Welcome to Wife Watch!, the only blog post that ranks the most powerful wives on this week's episode of Big Love.
I predicted last week that a gun was about to go off, but I didn't think it would be that gun. Just one more surprise in the cake-tossing mania of "The Noose Tightens."
Before we get to the hurled desserts, let's look at Ben. Like the Halley's Comet of scripted television, he only gets an interesting storyline every seventy-six episodes, and as the series ends, he's blazing again. The show has long suggested that he's turning into Bill, what with the priesthood holding and the righteous scolding. Now, he's also got three symbolic wives. There's Heather (the Barb), a devout but troubled Mormon that he seems to love the most. There's Rhonda (the Nicki), a compound refugee with twisted emotional issues. And then there's Cara Lynn (the Margene), the naive, susceptible youngster. Ben's trying to take take care of all three women, even though it means barking at Nicki that Cara Lynn needs a psychotherapist and standing behind Heather as she tells Barb the whole truth about why the cops are snooping around. Will he keep following in his father's footsteps? Will he exit the series married to Heather, in an echo of Bill and Barb's early days? Whatever happens, he strikes me as a satellite (or perhaps a comet) -- someone floating around the central action who still has the freedom to break away.
I'm also touched by Ben's naivete. He's trying so hard to be a man, but you can see his confusion and fear as he puts up Rhonda's groceries and stands up to Nicki. Good on him, though, for supporting Heather as she confesses to Barb. And that, of course, is what makes Barb hurl a cake against a window. Shades of Black Swan! It's the season of flying sweets!
Beyond that explosion, Barb doesn't take a lot of action this week, but Jeanne Tripplehorn nails her shuddering horror when she learns that she might be indicted for "procuring." What a gross and awful word for a gross and awful thing... as though Barb were hanging around Hot Topic with a butterfly net, just waiting for Margene to come along.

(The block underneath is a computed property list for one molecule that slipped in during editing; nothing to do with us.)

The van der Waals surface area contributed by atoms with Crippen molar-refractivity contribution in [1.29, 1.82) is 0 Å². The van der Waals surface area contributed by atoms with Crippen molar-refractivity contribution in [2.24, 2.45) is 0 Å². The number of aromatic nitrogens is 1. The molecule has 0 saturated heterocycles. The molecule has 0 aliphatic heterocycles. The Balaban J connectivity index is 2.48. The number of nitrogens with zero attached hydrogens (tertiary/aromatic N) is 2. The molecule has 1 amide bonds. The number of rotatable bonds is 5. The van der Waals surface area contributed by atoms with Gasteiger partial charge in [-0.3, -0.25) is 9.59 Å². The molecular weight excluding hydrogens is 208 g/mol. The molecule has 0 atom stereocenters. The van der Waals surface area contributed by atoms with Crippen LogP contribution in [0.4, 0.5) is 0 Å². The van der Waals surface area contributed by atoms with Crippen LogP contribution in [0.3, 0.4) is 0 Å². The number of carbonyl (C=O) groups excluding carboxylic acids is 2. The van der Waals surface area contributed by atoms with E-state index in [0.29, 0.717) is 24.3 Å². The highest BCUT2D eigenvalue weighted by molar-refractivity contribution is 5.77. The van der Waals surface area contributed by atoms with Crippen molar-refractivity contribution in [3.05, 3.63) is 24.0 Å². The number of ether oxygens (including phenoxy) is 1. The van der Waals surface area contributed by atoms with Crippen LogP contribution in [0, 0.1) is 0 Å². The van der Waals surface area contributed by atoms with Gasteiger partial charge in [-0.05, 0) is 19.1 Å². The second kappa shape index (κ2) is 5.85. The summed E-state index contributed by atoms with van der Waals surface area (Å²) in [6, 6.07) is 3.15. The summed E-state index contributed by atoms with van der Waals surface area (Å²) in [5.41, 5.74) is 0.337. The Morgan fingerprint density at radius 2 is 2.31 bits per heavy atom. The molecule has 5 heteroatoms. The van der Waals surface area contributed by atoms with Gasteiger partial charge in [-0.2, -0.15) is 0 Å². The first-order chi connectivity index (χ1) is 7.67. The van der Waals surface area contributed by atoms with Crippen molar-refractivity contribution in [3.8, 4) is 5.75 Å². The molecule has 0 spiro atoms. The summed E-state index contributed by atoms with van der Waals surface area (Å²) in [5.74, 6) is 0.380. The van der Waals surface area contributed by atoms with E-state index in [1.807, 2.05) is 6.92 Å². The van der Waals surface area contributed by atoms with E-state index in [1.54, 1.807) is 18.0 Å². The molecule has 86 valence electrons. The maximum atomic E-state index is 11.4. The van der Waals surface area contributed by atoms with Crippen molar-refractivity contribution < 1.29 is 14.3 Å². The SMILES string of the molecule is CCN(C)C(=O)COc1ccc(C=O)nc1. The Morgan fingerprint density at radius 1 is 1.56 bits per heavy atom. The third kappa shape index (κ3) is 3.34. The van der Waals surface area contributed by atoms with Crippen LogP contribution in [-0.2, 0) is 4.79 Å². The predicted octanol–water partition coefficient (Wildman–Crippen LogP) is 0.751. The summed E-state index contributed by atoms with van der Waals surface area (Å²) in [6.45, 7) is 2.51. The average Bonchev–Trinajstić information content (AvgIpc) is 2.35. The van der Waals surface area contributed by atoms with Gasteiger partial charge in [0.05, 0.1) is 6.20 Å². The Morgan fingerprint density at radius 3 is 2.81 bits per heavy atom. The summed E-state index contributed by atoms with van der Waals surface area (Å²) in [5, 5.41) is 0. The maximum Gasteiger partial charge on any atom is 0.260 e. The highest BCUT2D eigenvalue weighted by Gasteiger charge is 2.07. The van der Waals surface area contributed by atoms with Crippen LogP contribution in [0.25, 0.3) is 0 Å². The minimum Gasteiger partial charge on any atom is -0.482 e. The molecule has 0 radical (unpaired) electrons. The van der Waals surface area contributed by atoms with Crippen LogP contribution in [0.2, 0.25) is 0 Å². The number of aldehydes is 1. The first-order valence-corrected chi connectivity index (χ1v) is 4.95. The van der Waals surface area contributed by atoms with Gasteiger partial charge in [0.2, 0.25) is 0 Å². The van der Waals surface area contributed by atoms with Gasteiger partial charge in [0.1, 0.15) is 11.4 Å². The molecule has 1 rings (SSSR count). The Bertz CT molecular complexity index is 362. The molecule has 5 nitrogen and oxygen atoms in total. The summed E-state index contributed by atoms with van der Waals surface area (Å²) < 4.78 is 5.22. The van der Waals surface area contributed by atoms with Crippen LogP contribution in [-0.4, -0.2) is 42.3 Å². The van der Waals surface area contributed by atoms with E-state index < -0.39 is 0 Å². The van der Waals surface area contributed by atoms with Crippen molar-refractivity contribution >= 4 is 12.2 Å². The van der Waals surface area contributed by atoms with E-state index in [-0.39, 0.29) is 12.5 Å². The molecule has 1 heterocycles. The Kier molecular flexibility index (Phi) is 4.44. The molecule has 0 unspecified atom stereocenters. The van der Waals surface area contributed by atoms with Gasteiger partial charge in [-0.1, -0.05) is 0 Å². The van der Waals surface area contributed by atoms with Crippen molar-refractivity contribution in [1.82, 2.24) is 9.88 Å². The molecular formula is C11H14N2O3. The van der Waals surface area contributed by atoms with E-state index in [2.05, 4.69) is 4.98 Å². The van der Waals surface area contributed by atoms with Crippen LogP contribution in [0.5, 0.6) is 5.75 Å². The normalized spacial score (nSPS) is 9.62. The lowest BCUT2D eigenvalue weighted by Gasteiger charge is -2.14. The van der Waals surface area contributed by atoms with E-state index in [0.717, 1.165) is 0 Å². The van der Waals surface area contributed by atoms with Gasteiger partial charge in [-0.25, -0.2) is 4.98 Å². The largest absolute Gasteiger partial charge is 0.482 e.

The writers complicate this potential indictment when Margene and Nicki both remind Barb that she tends to want a new wife whenever she feels she needs a new friend. (She told us at the fashion show, remember, that she was excited to have Margene in the house because she'd felt lonely, and that was also her rationale for welcoming Ana last season.) So while part of Barb's nausea about these charges is based in her frustration that she's being punished for trying to live a holy life, another part is rooted in her deep-down fear that the accusations are a little bit true.
What great drama, right? As I sit here thinking about what Barb is going through, my stomach's in a knot. The poor woman: So many of her actions are taken because she's trying to stave off loneliness, and the consequence is almost always more isolation (excommunication, a re-sealing that doesn't involve her, a solo ride to the police station). When Barb takes a moment in a church, and a woman she calls "bishop" comes up and greets her, I could cheer. She deserves a friendly welcome, people! And she needs some help wiping the icing off the wall!
(Sidebar: A friend mentioned that the female bishop might belong to the feminist-leaning Reorganized Church of Jesus Christ of Latter-Day Saints. Is it meaningful that this is the only place where she finds succor this week? Where's it all going?)